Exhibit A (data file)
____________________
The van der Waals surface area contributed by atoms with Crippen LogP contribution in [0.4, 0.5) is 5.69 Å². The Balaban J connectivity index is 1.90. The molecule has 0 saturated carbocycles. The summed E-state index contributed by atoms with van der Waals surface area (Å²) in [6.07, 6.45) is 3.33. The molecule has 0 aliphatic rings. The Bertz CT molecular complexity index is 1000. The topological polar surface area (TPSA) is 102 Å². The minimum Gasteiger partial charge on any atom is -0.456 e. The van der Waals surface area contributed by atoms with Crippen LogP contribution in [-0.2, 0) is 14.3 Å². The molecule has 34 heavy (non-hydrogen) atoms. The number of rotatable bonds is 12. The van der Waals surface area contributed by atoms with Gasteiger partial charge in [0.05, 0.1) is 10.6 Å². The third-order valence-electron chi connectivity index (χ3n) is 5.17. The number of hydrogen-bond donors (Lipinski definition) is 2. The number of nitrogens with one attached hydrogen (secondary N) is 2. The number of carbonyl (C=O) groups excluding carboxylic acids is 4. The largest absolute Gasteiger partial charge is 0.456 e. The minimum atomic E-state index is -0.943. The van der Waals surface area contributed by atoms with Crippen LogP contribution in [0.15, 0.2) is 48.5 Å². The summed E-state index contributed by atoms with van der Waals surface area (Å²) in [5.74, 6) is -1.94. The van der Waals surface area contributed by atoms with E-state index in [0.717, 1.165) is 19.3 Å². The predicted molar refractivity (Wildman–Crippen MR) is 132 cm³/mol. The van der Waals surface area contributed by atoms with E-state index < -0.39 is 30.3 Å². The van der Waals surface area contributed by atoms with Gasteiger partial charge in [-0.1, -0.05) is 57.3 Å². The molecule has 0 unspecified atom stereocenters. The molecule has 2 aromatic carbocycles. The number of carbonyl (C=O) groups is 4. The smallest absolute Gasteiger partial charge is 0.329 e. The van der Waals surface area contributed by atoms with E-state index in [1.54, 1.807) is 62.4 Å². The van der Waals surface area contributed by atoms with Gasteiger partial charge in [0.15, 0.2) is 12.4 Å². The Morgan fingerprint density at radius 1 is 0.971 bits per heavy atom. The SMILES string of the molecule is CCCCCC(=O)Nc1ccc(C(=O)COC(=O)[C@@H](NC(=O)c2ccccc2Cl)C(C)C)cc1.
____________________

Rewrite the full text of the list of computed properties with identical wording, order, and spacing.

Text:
The van der Waals surface area contributed by atoms with Crippen LogP contribution in [0.4, 0.5) is 5.69 Å². The Balaban J connectivity index is 1.90. The molecule has 0 saturated carbocycles. The summed E-state index contributed by atoms with van der Waals surface area (Å²) in [6.07, 6.45) is 3.33. The molecule has 0 aliphatic rings. The Bertz CT molecular complexity index is 1000. The topological polar surface area (TPSA) is 102 Å². The minimum Gasteiger partial charge on any atom is -0.456 e. The van der Waals surface area contributed by atoms with Crippen LogP contribution in [-0.2, 0) is 14.3 Å². The molecule has 34 heavy (non-hydrogen) atoms. The number of rotatable bonds is 12. The van der Waals surface area contributed by atoms with Gasteiger partial charge in [0.05, 0.1) is 10.6 Å². The third-order valence-electron chi connectivity index (χ3n) is 5.17. The number of hydrogen-bond donors (Lipinski definition) is 2. The number of nitrogens with one attached hydrogen (secondary N) is 2. The number of carbonyl (C=O) groups excluding carboxylic acids is 4. The largest absolute Gasteiger partial charge is 0.456 e. The minimum atomic E-state index is -0.943. The van der Waals surface area contributed by atoms with Crippen LogP contribution in [0.15, 0.2) is 48.5 Å². The summed E-state index contributed by atoms with van der Waals surface area (Å²) in [5.74, 6) is -1.94. The van der Waals surface area contributed by atoms with E-state index in [0.717, 1.165) is 19.3 Å². The predicted molar refractivity (Wildman–Crippen MR) is 132 cm³/mol. The van der Waals surface area contributed by atoms with E-state index < -0.39 is 30.3 Å². The van der Waals surface area contributed by atoms with Gasteiger partial charge in [-0.1, -0.05) is 57.3 Å². The molecule has 0 unspecified atom stereocenters. The molecule has 2 aromatic carbocycles. The number of carbonyl (C=O) groups is 4. The smallest absolute Gasteiger partial charge is 0.329 e. The van der Waals surface area contributed by atoms with E-state index in [1.54, 1.807) is 62.4 Å². The van der Waals surface area contributed by atoms with Gasteiger partial charge in [0.15, 0.2) is 12.4 Å². The Morgan fingerprint density at radius 1 is 0.971 bits per heavy atom. The SMILES string of the molecule is CCCCCC(=O)Nc1ccc(C(=O)COC(=O)[C@@H](NC(=O)c2ccccc2Cl)C(C)C)cc1.